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This article was published on September 11, 2019

Mozilla pilots its VPN service for Firefox desktop users in the US

Mozilla pilots its VPN service for Firefox desktop users in the US Image by: Mozilla

Mozilla is officially launching its Firefox Private Network VPN service for desktop users in the US.

The VPN service, currently in beta, is part of a pilot experiment to test-drive new, privacy-centric products from the Firefox maker. It will be available as a separate browser add-on.

“The Firefox Private Network is an extension which provides a secure, encrypted path to the web to protect your connection and your personal information anywhere and everywhere you use your Firefox browser,” Mozilla said.

The VPN currently works only on desktops, but is expected to be available on mobile platforms as well once it exits beta.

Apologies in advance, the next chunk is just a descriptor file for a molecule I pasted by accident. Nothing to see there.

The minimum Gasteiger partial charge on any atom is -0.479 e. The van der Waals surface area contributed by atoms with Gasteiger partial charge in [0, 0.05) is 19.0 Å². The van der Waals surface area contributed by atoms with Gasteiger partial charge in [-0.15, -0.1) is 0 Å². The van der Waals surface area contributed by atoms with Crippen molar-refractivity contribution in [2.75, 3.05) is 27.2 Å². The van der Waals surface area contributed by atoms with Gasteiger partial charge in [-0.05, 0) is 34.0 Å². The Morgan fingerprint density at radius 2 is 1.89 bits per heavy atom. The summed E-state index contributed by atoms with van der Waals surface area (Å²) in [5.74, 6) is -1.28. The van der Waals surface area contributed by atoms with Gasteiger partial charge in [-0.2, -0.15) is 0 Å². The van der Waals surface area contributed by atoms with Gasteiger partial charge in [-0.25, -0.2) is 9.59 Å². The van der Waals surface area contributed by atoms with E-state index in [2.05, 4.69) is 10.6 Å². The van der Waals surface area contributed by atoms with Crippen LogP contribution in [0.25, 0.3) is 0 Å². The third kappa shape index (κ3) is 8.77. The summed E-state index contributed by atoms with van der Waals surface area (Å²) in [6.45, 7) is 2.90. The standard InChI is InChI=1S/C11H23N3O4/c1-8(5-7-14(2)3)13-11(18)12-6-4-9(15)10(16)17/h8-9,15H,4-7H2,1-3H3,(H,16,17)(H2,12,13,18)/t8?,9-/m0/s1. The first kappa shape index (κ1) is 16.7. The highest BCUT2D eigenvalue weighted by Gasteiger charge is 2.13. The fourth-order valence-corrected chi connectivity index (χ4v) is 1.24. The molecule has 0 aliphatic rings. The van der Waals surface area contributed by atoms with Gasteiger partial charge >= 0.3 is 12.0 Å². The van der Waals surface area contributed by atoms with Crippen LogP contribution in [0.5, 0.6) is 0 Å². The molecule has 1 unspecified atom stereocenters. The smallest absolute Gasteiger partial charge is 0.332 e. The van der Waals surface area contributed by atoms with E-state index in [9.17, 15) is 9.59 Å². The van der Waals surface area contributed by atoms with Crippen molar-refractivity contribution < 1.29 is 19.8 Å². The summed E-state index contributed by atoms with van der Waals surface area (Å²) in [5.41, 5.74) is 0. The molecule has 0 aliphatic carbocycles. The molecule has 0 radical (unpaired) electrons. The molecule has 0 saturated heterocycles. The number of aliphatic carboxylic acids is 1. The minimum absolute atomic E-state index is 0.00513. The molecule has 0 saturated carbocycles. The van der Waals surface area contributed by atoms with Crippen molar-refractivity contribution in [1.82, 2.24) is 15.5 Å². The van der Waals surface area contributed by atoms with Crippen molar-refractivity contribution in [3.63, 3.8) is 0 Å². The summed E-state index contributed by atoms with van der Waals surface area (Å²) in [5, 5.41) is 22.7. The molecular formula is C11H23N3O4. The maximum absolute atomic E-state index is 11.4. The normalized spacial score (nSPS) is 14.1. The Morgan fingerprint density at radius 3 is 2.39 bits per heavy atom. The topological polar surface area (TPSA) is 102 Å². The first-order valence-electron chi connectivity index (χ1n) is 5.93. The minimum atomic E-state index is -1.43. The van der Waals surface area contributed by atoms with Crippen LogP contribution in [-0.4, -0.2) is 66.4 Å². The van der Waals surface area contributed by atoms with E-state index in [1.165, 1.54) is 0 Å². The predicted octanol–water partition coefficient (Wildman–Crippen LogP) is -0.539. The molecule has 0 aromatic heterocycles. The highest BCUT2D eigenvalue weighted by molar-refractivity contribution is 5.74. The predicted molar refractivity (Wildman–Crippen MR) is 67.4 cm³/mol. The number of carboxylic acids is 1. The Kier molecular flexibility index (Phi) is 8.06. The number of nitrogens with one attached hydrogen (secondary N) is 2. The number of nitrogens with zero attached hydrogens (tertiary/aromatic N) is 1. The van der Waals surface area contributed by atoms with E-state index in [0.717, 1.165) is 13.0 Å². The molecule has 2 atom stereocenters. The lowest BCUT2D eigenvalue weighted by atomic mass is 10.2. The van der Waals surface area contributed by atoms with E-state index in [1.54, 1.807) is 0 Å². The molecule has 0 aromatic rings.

Firefox VPN operates just like any other VPN service. It will encrypt all your web traffic through a collection of remote proxy servers, thereby anonymizing your true location and protecting your data from prying eyes. Using a VPN, however, will neither keep your browsing habits anonymous nor will it add an additional layer of security.

To meet those anonymity and security requirements, you should switch to Tor browser, and ensure you’re always connecting to websites using HTTPS as opposed to HTTP.

Mozilla’s proxy servers are provided by web infrastructure and security company Cloudflare, citing its “strong privacy controls” that limit data collection and retention.

Although the service is free during the beta phase, it’s expected to be the company’s first paid offering since CEO Chris Beard confirmed the company’s plans for a premium version of Firefox back in June.

It’s worth noting here that Opera offers a similar built-in free VPN service that lets users switch to a different geographical location to route their web traffic. But you may want to consider paying for a VPN, as a free model will almost certainly rely on collecting data on your habits to offset the cost.

Mozilla primarily makes money off Google being the default search engine on Firefox. But the post-Cambridge Analytica privacy climate has emboldened the company to seek out a variety of revenue models, including running a limited partnership with ProtonVPN, and roll out privacy-focused tools and products.

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